Keep Your Dreams Close By: I dream of having three books published before I turn 70, and I am not opposed to sneaking that number up to 75 if necessary, or even 80. I derive a great deal of satisfaction from daily writing, whether it’s my blogs or a new manuscript. I’m good at what I do and I have courage. What I don’t have is a guarantee of anything, but no one does. So, dare to keep dreaming.

Go To Sleep At Night With a Prayer of Thanks on Your Lips: This was the best spiritual advice that I ever received. Say thank you at the ending of each day. Say thank you at the beginning. Life is a gift to be lived to the fullest and there are delights to be had in the successes and failures, the love and the loss, the wonders and the shock. Our best response to living well always be, in my estimation, thank you. Thank you for this day. Thank you for this life.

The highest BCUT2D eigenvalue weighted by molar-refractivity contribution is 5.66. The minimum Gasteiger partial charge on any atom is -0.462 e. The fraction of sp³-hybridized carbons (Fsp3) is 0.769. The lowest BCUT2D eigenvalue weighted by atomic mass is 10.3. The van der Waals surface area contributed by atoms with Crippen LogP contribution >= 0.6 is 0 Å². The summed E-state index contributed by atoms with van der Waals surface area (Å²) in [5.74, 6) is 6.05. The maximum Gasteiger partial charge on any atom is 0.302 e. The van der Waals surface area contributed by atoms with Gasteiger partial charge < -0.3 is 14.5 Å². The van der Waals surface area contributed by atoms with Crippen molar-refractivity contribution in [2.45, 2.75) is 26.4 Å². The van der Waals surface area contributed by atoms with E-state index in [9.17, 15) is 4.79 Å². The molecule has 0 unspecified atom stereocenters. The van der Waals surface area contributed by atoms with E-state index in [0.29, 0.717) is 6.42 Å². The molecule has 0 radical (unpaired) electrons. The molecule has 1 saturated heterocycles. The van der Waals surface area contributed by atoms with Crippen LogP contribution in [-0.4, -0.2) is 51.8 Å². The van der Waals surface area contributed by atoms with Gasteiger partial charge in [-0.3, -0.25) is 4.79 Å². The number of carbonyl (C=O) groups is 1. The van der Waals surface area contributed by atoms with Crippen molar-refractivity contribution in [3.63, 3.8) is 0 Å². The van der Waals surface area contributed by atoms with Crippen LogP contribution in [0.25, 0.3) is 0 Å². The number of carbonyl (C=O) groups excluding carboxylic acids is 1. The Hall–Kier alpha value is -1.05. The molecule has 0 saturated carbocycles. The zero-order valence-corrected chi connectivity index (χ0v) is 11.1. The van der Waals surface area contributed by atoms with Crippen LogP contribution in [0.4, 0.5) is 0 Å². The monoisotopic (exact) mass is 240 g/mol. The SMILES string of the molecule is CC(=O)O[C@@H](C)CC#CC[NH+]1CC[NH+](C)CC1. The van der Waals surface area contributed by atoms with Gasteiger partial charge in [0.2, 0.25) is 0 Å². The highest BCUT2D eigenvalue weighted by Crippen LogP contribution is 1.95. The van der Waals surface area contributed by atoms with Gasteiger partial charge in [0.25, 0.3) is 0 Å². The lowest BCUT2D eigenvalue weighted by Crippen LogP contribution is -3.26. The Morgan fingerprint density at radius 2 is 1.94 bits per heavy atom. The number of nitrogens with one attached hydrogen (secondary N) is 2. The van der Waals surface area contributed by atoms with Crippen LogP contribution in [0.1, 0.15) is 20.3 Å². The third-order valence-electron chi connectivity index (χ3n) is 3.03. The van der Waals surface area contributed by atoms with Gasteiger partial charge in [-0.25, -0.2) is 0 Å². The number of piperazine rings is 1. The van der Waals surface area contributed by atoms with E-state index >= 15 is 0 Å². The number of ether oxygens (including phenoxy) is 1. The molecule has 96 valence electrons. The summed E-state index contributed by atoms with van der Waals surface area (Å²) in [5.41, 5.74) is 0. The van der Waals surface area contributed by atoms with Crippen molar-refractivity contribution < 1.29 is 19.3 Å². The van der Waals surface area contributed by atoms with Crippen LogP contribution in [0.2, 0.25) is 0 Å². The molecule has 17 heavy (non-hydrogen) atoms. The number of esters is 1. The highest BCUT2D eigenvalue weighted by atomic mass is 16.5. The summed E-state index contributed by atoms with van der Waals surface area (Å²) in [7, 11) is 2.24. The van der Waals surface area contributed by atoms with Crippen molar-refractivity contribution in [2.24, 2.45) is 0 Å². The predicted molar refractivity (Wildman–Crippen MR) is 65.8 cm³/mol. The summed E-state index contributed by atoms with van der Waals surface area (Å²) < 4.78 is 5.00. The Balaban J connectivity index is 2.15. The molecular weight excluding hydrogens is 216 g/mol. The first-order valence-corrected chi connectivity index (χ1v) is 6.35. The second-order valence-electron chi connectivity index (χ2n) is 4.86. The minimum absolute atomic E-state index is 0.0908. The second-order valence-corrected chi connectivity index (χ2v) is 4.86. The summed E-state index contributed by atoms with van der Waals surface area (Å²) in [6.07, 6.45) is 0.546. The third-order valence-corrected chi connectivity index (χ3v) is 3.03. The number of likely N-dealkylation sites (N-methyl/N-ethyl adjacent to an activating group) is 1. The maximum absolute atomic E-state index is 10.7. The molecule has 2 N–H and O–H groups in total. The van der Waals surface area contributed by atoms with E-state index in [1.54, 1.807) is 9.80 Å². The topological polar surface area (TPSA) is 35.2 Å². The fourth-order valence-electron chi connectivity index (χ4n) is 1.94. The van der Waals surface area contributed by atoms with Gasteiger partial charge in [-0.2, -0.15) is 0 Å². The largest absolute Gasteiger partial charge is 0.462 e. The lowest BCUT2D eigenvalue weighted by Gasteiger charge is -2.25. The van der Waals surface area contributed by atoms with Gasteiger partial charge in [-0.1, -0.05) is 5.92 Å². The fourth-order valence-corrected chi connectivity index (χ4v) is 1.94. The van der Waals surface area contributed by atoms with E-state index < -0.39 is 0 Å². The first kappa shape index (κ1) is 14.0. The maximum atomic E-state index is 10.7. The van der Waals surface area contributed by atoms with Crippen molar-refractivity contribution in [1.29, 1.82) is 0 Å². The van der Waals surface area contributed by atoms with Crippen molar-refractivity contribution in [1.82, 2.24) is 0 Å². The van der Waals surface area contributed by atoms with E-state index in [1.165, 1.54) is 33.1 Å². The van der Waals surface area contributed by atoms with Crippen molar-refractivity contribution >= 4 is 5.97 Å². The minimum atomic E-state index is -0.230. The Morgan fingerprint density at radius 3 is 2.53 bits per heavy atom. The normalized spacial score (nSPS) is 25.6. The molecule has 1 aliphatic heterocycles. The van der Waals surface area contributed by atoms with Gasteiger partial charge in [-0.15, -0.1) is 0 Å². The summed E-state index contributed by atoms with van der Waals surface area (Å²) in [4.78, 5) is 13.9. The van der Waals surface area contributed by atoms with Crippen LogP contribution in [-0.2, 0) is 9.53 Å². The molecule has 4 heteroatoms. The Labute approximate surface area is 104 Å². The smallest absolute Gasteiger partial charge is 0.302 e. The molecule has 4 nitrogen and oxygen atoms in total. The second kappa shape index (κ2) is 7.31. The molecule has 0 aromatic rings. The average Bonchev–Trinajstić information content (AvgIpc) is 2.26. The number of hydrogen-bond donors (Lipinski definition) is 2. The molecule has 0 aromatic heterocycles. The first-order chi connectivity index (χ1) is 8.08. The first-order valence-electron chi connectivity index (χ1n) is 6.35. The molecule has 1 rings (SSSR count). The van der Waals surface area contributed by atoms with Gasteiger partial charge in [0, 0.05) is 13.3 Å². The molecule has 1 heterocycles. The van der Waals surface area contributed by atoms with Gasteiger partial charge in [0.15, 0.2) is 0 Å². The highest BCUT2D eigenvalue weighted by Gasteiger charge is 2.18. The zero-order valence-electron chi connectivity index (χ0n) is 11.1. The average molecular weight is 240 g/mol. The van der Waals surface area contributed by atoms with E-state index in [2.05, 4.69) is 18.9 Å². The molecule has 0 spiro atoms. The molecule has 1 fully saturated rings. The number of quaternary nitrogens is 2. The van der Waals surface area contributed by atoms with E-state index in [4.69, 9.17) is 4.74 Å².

What’s the one thing that you believe contributes the most to your dynamic life? Please share with me in the comments section.


Novelist, essayist, blogger, wife, dog-mommy, dancer, dreamer, grateful.

17 thoughts on “8 Steps to Dynamic Living After 60 (Or Really Anytime)

  1. I love the way you end this with a prayer of gratitude, a truly powerful view of life! And of course, those dreams…how often we bury them in favor of doing what we ‘need’ to do! Thank you for this, Stephanie. A good way to begin my week!

    1. I know that you totally get where I am coming from–as evidenced in your own wonderful writing. I always appreciate that you stop by for a read. Big cyber hugs coming your way!

  2. Beautiful and simple, Stephanie. Your eight steps truly resonate. In short, I especially appreciate the idea of continuing to expand, adapt and evolve.